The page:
A tale of two Mikes
By Warren Cameron and Charles Page
I was aged 13 and had built a modest HO layout under the family home located in Fairfield/ Brisbane. I guessed my dad thought he needed to provide me with a significant incentive to obtain a good mark in the year 8 exam (then known as scholarship). As an incentive he offered to buy a Brass Steam Locomotive if I obtained a good marks in the exams. I cannot remember the mark I needed to reach, but I do remember my favourite locomotive was a Tenshodo Great Northern 2 8 2 Mikado.
At about that time one of my teachers FR John McGlone was going to the USA and returning via New York. He offered to purchase the loco. from America’s Hobby Centre in New York in March 1960
Of course this model was my pride and joy.
However the normal life cycle took its course:
- Finishing College
- Parents selling the family home – which included my layout
- Joining a rock band
- Meeting Madeleine and getting married.
Although I always retained a dormant interest in model railroading, it was not until early 2014 when I came across the loco. and tender together with about 10 freight cars put away in a cupboard where they had languished for 45 years. They were still in their original boxes and upon initial inspection found both units had been slightly damaged by the deterioration of the foam.
During the course of the past few years I have met a number of dedicated and very helpful model railroaders, particularly through the N.M.R.A., who have been very willing to offer advice and assistance. Especially Bob Cuffe, who returned the loco to good running order, including the installation of a can motor making it ready for DCC. Charles Page took me through the installation process of a Tsunami 2 Sound Decoder. A big learning curve and fortunately Charles was able to resurrect the unit after my initial attempt.
A very pleasing outcome for a model purchased 57 years ago.
I’ve previously written about Frank’s layout, which was the first model railroad I’d ever seen and also my subsequent involvement with it during my teenage years.
One morning in the summer holidays of 1960 I rode my bike over to Frank’s place because he was on holidays, as of course was my school friend David. I’d spent so much time there that I could simply enter through the back door with a ‘good morning’ to announce my arrival.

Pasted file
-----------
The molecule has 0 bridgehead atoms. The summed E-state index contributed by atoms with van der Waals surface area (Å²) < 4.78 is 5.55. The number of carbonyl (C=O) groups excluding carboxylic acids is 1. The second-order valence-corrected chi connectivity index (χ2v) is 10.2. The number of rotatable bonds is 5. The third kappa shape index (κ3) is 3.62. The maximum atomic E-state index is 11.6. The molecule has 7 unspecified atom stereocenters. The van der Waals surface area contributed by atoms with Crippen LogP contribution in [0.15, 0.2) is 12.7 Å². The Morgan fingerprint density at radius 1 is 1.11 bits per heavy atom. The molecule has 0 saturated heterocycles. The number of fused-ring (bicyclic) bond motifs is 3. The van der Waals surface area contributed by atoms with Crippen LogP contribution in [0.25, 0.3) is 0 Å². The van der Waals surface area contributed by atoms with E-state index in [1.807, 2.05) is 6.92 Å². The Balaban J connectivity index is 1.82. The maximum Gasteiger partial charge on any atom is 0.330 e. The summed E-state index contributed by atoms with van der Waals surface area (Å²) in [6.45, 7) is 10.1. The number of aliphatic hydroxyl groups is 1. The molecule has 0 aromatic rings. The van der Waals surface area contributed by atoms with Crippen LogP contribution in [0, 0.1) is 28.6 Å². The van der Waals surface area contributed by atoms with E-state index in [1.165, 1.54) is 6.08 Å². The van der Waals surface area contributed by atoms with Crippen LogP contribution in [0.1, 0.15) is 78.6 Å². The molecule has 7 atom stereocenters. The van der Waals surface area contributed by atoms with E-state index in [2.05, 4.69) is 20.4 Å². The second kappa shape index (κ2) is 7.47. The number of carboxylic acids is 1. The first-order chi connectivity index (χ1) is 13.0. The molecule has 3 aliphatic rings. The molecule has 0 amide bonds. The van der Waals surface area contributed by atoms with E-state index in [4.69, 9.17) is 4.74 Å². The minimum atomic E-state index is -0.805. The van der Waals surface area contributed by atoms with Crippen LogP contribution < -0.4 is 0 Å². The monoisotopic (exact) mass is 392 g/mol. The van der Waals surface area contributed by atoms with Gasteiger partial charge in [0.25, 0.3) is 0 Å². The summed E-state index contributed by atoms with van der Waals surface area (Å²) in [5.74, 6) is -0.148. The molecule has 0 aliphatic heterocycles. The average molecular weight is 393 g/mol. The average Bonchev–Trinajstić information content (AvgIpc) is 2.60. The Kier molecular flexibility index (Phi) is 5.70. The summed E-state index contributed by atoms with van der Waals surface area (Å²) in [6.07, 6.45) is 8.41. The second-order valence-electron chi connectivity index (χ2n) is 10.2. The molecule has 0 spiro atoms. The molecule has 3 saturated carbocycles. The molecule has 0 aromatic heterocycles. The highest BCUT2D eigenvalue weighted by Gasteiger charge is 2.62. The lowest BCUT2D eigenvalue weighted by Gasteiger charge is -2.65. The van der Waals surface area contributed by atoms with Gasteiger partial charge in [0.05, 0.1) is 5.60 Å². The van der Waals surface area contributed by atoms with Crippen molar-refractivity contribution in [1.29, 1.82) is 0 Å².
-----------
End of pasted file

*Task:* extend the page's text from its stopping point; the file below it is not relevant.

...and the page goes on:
The two of them were sitting at the kitchen table obviously fixated by something on the table. As I got closer I realised that amongst the salt and peppershakers and the sugar bowl was a model of a steam locomotive, but it was very different to anything I’d seen before, far removed from my Tri-ang train set.
It had arrived from Japan that morning, a Tenshodo factory painted Great Northern 08 Mikado. Now there were three people sitting fixated on it, it looked stunning as the morning sun was catching the jewelled marker lights and they seemed so real. It was the first brass locomotive I had ever seen close-up and of course I wanted one. However my Tri-ang budget i.e. pocket money and selling rolled up newspapers to the fish and chip shop would never stretch to a model like this and it would be a long time before I could ever afford one. We subsequently sat admiring it and talking about it through numerous cups of tea.
I never did own one and never saw one again after I moved away from Frank’s layout, but the impact it had still resonates. I do have 2-8-2s but they are Pennsylvania ones.
Fellow member Warren Cameron recently mentioned that he had a brass locomotive that his father had given him and he would like to install a sound decoder in it. So I offered to have a look at it to see what would be involved. He subsequently brought it over and of course it was a Tenshodo GN 08. With some help from me Warren installed and programmed a Tsunami 2. This was the first time that I’ve had a chance to evaluate the Tsunami 2. Even with an expanded range of functions now installed in the one package the two is considerably smaller than its predecessor, but it is also more complex to work with. However it does have so much more to offer once you get your head around it.
So after almost 60 years an 08 re-entered my life and ran on my layout; it really did bring back some wonderful memories. As I write this it’s sitting on the ready track in front of the coaling tower waiting for its owner to test run it and take it home. There is something very comforting about being able to look at it: even the marker lights still twinkle.
The intriguing aspect to this story is that we have two people in different parts of the country that early in 1960 had an encounter with the same model at almost the same time.
Mine was fairly brief but impressionable, while Warren’s connection with the O8 has continued throughout his life.
Charles J. Page